How to put the cash rate cut to good use

The RBNZ has made the surprise move to cut the official cash rate again in March by 25 basis points, down to 2.25%. While this will no doubt be great news for Kiwis who currently have a mortgage, it’s not so good for those still saving, or those trying to afford retirement! It is, though, a great opportunity for those who have debt to really get ahead on their personal wealth accumulation.

Here are some ways to potentially put the cash rate cut to good use.

Pay off personal debt

Any debt that isn’t a tax deduction – such as your own mortgage, or your credit card debt or any personal loans you have – should be a primary target of any spare cash that you have. And ideally, target your highest interest rate debt first.

While the official cash rate now is just 2.25%, interest rates on personal loans are quite a bit higher – between 9.99% and a whopping 22.96% for unsecured personal loans on our database (based on a 20,000 loan for 5 years), and between 9.90% and 13.95% for secured personal loans. Credit card interest rates are higher again.  So it makes sense to put any home loan repayment savings towards this high interest rate debt and to get rid of it.

What’s your credit card interest rate?What’s your credit card interest rate?


Here’s an example of how much you could save in credit card interest by increasing your repayments:

Repayment $120 per month Repayment $200 per month
Debt of $5,000@ 17% interest Will take 5 years & 3 months to pay off, at a total cost of $7,442 Will take 2 years & 7 months to pay off at a total cost of $6,108

Paying extra onto your home loan can also save you significant money and free up your cashflow sooner. Based on a home loan over 25 years at an interest rate of 5.78% (the current average floating rate on Canstar’s database), an extra $300 per month in repayments would potentially see your home loan paid off in the following timeframe:

Loan size Time to pay off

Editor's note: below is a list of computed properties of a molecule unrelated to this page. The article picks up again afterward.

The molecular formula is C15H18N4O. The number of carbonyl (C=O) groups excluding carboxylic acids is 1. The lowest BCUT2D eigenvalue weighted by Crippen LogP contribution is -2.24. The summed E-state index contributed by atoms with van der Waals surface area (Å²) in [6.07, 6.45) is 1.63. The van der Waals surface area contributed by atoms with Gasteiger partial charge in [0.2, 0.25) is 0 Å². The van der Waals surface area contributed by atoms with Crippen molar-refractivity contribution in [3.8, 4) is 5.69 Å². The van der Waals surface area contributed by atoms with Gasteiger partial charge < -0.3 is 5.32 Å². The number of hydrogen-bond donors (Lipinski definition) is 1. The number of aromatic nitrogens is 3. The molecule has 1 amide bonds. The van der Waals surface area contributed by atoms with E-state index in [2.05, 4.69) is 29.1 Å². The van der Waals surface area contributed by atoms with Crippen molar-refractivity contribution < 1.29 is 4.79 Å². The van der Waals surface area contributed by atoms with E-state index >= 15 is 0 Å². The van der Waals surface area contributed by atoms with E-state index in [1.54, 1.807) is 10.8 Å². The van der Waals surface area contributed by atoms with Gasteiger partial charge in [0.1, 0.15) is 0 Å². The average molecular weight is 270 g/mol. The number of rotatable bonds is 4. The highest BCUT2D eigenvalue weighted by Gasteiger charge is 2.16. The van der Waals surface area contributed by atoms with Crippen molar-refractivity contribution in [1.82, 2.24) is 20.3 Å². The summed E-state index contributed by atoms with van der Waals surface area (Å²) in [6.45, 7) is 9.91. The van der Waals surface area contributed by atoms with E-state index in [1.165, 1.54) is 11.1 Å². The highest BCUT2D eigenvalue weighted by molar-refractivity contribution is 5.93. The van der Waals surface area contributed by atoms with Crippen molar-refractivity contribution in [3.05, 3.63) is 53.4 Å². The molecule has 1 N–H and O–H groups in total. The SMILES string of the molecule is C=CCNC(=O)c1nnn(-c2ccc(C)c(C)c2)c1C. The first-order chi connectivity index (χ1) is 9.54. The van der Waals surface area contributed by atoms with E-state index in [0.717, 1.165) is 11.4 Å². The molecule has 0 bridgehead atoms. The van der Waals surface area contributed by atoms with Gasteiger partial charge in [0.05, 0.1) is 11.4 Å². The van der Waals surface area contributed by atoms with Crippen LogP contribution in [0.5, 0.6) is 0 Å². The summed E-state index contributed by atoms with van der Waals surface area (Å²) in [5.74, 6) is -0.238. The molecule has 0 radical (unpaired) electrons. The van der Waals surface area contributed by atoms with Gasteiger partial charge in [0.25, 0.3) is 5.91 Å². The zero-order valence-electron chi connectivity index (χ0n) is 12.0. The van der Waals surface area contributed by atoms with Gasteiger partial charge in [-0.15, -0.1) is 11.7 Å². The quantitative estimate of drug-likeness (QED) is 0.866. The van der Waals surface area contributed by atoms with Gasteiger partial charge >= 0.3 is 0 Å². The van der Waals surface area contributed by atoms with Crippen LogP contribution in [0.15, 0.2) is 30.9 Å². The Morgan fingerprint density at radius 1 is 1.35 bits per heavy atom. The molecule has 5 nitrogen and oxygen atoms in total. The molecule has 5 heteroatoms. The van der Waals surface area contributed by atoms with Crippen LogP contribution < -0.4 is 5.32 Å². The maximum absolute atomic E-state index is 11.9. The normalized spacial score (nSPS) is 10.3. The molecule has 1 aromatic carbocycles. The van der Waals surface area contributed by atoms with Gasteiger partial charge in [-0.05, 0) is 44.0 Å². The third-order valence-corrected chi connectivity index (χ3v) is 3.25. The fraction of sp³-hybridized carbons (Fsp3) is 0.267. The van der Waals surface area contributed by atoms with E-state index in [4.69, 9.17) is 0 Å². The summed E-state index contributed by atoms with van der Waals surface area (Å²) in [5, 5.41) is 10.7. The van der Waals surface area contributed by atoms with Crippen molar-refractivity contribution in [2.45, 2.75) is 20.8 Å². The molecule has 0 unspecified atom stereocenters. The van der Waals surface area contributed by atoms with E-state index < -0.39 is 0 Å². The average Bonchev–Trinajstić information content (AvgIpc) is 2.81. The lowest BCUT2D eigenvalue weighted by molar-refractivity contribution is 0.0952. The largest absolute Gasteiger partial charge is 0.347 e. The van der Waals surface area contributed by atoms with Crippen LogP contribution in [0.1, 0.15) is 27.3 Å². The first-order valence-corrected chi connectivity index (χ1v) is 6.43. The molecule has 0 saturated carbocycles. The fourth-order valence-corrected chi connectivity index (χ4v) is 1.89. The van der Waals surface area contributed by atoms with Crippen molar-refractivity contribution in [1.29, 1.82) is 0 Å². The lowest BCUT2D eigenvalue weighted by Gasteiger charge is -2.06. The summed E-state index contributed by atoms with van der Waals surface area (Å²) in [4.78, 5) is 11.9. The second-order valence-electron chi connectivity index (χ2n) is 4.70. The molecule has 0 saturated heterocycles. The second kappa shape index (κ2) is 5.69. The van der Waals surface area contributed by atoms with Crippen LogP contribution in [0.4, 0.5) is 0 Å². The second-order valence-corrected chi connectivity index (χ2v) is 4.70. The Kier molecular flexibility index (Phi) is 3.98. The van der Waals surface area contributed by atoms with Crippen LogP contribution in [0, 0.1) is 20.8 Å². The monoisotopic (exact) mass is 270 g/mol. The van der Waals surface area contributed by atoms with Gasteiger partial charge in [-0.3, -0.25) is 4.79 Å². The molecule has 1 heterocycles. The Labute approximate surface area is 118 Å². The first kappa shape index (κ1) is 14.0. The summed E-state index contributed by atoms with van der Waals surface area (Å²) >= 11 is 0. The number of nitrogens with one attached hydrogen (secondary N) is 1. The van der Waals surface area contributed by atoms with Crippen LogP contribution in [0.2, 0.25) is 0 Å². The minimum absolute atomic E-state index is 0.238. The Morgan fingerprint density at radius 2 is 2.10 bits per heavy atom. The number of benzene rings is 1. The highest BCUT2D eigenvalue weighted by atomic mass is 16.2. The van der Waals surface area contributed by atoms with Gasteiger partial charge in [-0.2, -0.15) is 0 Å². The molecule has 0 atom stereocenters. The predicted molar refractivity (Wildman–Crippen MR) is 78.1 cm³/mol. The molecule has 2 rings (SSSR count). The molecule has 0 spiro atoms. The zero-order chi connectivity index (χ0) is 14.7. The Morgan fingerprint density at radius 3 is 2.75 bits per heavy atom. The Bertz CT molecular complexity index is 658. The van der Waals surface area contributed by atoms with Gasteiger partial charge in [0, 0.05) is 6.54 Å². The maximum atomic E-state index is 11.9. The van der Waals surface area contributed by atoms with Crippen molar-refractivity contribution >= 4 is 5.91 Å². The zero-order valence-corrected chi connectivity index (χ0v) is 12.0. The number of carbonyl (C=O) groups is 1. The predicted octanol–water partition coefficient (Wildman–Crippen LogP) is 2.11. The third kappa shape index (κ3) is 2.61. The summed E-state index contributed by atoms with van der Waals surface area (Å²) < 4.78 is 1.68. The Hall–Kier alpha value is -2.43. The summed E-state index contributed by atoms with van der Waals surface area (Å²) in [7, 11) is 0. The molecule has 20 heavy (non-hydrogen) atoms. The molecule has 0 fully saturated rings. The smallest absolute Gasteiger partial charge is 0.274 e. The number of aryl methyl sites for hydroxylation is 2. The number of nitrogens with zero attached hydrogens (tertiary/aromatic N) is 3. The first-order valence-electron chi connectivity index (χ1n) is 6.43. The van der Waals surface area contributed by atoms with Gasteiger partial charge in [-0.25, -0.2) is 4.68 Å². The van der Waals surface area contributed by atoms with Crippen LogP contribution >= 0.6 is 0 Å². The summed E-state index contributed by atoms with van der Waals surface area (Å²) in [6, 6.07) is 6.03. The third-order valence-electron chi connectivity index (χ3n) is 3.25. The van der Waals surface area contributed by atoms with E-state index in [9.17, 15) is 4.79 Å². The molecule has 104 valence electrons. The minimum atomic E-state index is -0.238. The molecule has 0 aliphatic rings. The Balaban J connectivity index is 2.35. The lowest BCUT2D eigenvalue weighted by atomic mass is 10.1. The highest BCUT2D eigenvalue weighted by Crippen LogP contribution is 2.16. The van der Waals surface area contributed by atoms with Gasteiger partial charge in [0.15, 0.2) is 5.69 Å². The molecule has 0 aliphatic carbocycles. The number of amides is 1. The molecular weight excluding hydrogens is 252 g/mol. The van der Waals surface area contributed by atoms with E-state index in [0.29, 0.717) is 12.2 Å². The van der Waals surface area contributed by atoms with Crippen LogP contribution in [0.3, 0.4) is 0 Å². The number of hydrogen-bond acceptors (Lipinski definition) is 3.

$300,000 18 years, 10 months
$400,000 20 years, 1 month
$500,000 20 years, 10 months
$600,000 21 years, 5 months

RBNZ drops cash rate to 3.25% Home loans: What the cash rate cut means


Contribute to KiwiSaver

While you cannot access your retirement nest egg until, well, retirement, there is no question that putting some money into KiwiSaver is a good idea. So taking advantage of lower interest rates and diverting some excess funds into your superannuation can potentially be a terrific investment strategy (always check with your financial adviser, of course).

While the government  announced last year that new members will no longer receive the $1,000 kick start, there are still plenty of reasons to join. Indeed, more than 2.59 million New Zealanders already have, with the government advising that KiwiSaver membership numbers stood at approximately 2,591,000 at the end of January 2016. And the good news is that the majority of members have voluntarily opted in.

99210908KiwiSaver: What if I’d started earlier?


Improving your property

Lower interest rates and mortgage repayments could also pose an ideal opportunity to divert the excess cash towards property repairs or improvements. If it’s your own home it obviously makes it nicer to live in and if it’s an investment property it can make it more desirable in the eyes of a prospective tenant. A fresh coat of paint, some new carpet or beautifully-polished floorboards could make a world of difference. Some new garden beds, a gleaming kitchen  – or a gleaming new bathroom  – could enable you to boost your rent.

Of course, if spending money on your home or investment property is on the cards, ensure that you calculate your costs precisely to prevent your expenses from blowing out. And with regards to investment properties,  get professional advice to ensure that you understand what expenditure can be claimed as an expense for tax purposes and what is a capital expenditure.

Tougher tax rules for property speculatorsTougher rules for property speculators

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